Flagellum length showed a much less clear correlation with cell cycle progress (Fig. 5E and F). Looking at the length of the old flagellum (present from the start of the cell cycle) we found that cells at every stage in the cell cycle had a large range of old flagellum lengths, typically 5–15 µm. The plot shows a hint of growth of the old flagellum during G1 (a rate of around 1 µm h−1) (Fig. 5E). The shorter (new) flagellum emerges from the cell between 5.0 h (0.7 u) and 5.7 h (0.8 u) (near the end of S phase) and grows to a length of 4–5 µm at division at a rate of approximately 3 µm h−1. While number and length of flagella was not used to calculate cell cycle progress (only cell body length and total DNA content were used) our plot placed 90% of cells with two flagella in the last 2.9 h (0.4 u) of the cell cycle. This corroborates our method of using DNA content and cell length for placing cells along the unit cell cycle.

Validation of cell cycle morphogenesis data

Our method of placing any cell from an asynchronous population at a particular stage of the cell cycle based on its length and DNA content is a powerful tool for analysis of gradual changes in cell shape, flagellum length and kinetoplast and nuclear DNA content and cytokinesis. We corroborated these findings further using a set of independent approaches; namely three methods of S phase analysis and time-lapse observations of single cells to assess cell shape. These further data rehearsed below were in full agreement with the analyses above.

From the cell cycle progress model the calculated durations of pre-S phase, S phase and post-S phase were 2.7 h (0.38 u), 2.9 h (0.4 u) and 1.6 h (0.22 u) respectively (Fig. 5C and D and Table 1). We used three different methods to support these estimates independently: (i) histogram analysis of total DNA content measurements, (ii) pulse-labelling of replicating DNA with BrdU and (iii) calculation of the post-S period based on K/N counts. In the first approach a histogram of total cellular DNA content was fitted to a curve to give a measurement of the number of cells in pre-S phase, S phase and post-S phase. This method was applied to the DAPI signal intensity data from the microscopy morphometric analysis (Fig. 4C) and to propidium iodide signal from flow cytometry; both give consistent S phase length and timing results (Table 1, Fig. S2). In the second approach short-pulse (15 min) labelling of synthesizing DNA with BrdU only labelled 1K1N cells. Assuming that there is no prolonged G2 phase the timing of S phase can be calculated from the proportion of labelled cells (Table 1). Third, assuming that S phase is complete before the onset of mitosis, the minimal duration of post-S phase can be calculated from the proportion of 1K2N and 2K2N cells in the population (Table 1). The values obtained by these three methods are in good agreement with the estimates based on the cell cycle progress model and taken together support the conclusion that S phase in L. mexicana lasts for 0.4 u of the cell cycle.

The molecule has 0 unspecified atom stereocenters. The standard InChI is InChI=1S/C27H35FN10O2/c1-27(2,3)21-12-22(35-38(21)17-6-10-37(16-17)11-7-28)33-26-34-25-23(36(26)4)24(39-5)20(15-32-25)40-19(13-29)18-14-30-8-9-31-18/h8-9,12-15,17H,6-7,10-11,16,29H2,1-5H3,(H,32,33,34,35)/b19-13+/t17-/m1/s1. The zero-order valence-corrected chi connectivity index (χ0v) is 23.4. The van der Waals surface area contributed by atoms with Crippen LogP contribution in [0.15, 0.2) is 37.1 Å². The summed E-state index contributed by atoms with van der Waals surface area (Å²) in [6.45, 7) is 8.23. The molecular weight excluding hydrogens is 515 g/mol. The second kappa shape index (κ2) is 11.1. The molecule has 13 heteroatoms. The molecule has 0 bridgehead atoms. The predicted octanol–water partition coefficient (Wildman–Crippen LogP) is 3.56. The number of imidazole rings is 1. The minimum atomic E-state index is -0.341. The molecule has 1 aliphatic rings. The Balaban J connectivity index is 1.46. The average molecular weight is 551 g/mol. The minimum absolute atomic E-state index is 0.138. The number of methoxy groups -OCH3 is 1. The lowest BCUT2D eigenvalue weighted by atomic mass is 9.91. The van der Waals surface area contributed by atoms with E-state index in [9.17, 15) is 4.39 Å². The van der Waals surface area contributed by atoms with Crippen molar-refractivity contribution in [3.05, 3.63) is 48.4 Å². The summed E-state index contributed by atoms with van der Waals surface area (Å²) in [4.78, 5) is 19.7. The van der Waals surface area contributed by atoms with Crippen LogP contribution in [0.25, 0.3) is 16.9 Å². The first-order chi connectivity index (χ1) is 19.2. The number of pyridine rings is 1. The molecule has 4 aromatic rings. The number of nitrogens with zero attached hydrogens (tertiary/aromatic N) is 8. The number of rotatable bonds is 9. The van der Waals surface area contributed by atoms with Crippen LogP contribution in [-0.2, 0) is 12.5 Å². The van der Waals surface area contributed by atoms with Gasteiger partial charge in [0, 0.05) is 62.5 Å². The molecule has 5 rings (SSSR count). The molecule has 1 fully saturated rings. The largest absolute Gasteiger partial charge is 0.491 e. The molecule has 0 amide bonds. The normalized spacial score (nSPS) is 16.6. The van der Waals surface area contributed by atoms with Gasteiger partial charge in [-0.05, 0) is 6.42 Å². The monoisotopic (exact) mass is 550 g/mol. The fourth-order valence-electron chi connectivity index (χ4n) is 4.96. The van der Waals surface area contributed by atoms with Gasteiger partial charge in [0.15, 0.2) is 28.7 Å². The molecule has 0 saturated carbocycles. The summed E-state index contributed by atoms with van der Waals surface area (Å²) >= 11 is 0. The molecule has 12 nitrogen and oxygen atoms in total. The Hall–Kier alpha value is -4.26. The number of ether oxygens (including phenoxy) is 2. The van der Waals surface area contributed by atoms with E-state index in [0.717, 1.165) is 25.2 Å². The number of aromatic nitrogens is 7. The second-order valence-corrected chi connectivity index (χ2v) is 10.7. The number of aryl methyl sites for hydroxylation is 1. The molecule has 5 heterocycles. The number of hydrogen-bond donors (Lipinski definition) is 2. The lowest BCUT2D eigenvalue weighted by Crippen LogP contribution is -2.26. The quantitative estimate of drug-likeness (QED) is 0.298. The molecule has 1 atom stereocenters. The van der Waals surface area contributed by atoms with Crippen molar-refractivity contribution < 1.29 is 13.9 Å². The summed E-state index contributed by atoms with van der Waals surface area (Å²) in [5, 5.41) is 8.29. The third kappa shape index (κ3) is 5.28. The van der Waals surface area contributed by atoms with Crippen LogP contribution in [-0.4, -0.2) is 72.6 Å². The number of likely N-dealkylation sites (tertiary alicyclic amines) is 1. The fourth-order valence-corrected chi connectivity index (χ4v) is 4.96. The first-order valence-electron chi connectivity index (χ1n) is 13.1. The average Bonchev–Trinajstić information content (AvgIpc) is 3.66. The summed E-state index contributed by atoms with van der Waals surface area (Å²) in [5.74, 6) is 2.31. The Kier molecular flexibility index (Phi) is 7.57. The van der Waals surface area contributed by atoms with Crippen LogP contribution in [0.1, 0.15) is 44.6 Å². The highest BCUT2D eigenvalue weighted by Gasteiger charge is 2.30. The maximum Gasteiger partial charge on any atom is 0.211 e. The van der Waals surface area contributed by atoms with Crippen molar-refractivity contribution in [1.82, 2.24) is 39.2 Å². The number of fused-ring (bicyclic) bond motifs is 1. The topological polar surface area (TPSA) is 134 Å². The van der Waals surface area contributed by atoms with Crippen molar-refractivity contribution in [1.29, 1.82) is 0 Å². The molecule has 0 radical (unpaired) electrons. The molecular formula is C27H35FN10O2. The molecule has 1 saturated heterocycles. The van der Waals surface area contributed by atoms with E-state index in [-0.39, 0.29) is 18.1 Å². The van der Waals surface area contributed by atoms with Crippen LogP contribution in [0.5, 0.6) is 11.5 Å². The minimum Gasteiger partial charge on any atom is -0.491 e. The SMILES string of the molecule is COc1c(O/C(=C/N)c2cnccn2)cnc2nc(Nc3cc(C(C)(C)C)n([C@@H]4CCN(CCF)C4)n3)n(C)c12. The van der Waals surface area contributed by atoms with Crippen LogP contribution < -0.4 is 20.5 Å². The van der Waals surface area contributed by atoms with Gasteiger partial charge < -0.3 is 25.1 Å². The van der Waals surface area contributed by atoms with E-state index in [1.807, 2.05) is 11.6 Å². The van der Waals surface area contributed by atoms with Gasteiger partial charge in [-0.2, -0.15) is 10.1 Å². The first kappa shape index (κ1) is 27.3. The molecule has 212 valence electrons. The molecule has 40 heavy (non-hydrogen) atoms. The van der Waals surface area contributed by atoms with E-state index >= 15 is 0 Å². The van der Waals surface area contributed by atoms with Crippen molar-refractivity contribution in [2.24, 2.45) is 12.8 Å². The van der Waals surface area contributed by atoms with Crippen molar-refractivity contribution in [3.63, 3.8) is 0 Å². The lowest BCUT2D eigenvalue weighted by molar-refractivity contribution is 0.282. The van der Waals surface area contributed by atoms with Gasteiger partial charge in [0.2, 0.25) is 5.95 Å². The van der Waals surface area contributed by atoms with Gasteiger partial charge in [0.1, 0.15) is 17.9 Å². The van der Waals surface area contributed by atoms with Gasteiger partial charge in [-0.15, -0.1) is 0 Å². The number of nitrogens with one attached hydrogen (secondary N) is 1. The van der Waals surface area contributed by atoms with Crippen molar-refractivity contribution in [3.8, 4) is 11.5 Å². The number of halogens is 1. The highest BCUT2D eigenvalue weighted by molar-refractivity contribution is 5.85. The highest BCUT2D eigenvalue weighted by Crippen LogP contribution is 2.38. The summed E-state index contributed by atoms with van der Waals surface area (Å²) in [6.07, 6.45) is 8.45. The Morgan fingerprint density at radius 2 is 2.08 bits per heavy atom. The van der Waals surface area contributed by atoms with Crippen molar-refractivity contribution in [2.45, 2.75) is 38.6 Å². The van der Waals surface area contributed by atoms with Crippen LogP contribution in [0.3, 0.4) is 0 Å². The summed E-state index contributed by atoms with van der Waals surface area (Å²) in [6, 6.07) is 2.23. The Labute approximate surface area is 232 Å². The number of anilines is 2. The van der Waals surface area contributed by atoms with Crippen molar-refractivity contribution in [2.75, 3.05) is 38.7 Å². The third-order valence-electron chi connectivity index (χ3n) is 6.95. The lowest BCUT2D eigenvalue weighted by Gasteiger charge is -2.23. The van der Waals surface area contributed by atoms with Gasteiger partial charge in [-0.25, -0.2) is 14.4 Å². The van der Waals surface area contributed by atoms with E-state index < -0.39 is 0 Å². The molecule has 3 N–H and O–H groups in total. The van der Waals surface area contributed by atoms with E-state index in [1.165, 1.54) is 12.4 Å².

Table 1
Comparison of estimates of S phase by different methods

The best independent support for any cell cycle analysis is consistency with time-lapse observations of single cells. We were able to perform long term time-lapse microscopy on motile cells by embedding L. mexicana cells in pockets within 0.5% low-melt agarose. Micrographs were captured every minute for 12 h. Flagellum movement was seen to slow after 5 h so only the first 3.5 h (approximately half the cell cycle) following embedding was analysed to ensure minimal perturbation of the cell cycle due to the unusual cellular environment. We observed many cells at different stages of the cell cycle, including cells undergoing cytokinesis and division (Fig. 6A). These direct observations of cytokinesis and length and width changes were consistent with the data in Fig. 5 confirming that cells grow in length through G1 (Fig. 6B), resulting in a doubling of length, and undergo rapid length reduction and width increase ≈ 1.3 h prior to division (Fig. 6A). These shape changes can also be seen in the form of time-lapse video (see Video S1).